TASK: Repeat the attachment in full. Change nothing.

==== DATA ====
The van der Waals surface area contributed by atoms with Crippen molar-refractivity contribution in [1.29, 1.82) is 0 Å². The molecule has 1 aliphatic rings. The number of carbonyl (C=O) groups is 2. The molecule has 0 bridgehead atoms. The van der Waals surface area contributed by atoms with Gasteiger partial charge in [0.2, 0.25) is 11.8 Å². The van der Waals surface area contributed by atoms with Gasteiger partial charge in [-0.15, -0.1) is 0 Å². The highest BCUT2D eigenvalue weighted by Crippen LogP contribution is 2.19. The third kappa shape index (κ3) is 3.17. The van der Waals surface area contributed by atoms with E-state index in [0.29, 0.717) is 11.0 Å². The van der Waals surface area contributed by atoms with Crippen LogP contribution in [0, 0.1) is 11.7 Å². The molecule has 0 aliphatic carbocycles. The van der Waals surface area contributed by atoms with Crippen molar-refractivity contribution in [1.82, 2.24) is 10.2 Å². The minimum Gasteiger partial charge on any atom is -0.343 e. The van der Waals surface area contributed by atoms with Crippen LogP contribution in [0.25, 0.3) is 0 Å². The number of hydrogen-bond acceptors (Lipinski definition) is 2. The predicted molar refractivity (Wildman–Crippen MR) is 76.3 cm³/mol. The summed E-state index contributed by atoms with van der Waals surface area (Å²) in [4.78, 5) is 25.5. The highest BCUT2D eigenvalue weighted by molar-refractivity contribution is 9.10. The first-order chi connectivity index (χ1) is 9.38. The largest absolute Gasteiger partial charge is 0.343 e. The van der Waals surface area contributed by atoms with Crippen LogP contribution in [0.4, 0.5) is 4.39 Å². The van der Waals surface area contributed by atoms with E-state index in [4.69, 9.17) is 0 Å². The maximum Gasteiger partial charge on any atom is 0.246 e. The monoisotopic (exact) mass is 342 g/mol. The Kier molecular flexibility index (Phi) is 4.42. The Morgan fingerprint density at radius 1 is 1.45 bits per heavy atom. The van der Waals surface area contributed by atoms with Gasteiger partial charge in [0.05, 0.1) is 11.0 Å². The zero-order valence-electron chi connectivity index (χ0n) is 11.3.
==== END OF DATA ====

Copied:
The van der Waals surface area contributed by atoms with Crippen molar-refractivity contribution in [1.29, 1.82) is 0 Å². The molecule has 1 aliphatic rings. The number of carbonyl (C=O) groups is 2. The molecule has 0 bridgehead atoms. The van der Waals surface area contributed by atoms with Gasteiger partial charge in [0.2, 0.25) is 11.8 Å². The van der Waals surface area contributed by atoms with Gasteiger partial charge in [-0.15, -0.1) is 0 Å². The highest BCUT2D eigenvalue weighted by Crippen LogP contribution is 2.19. The third kappa shape index (κ3) is 3.17. The van der Waals surface area contributed by atoms with E-state index in [0.29, 0.717) is 11.0 Å². The van der Waals surface area contributed by atoms with Crippen LogP contribution in [0, 0.1) is 11.7 Å². The molecule has 0 aliphatic carbocycles. The van der Waals surface area contributed by atoms with Crippen molar-refractivity contribution in [1.82, 2.24) is 10.2 Å². The minimum Gasteiger partial charge on any atom is -0.343 e. The van der Waals surface area contributed by atoms with Crippen LogP contribution in [0.25, 0.3) is 0 Å². The number of hydrogen-bond acceptors (Lipinski definition) is 2. The predicted molar refractivity (Wildman–Crippen MR) is 76.3 cm³/mol. The summed E-state index contributed by atoms with van der Waals surface area (Å²) in [4.78, 5) is 25.5. The highest BCUT2D eigenvalue weighted by molar-refractivity contribution is 9.10. The first-order chi connectivity index (χ1) is 9.38. The largest absolute Gasteiger partial charge is 0.343 e. The van der Waals surface area contributed by atoms with Crippen LogP contribution in [0.4, 0.5) is 4.39 Å². The van der Waals surface area contributed by atoms with E-state index in [4.69, 9.17) is 0 Å². The maximum Gasteiger partial charge on any atom is 0.246 e. The monoisotopic (exact) mass is 342 g/mol. The Kier molecular flexibility index (Phi) is 4.42. The Morgan fingerprint density at radius 1 is 1.45 bits per heavy atom. The van der Waals surface area contributed by atoms with Gasteiger partial charge in [0.05, 0.1) is 11.0 Å². The zero-order valence-electron chi connectivity index (χ0n) is 11.3.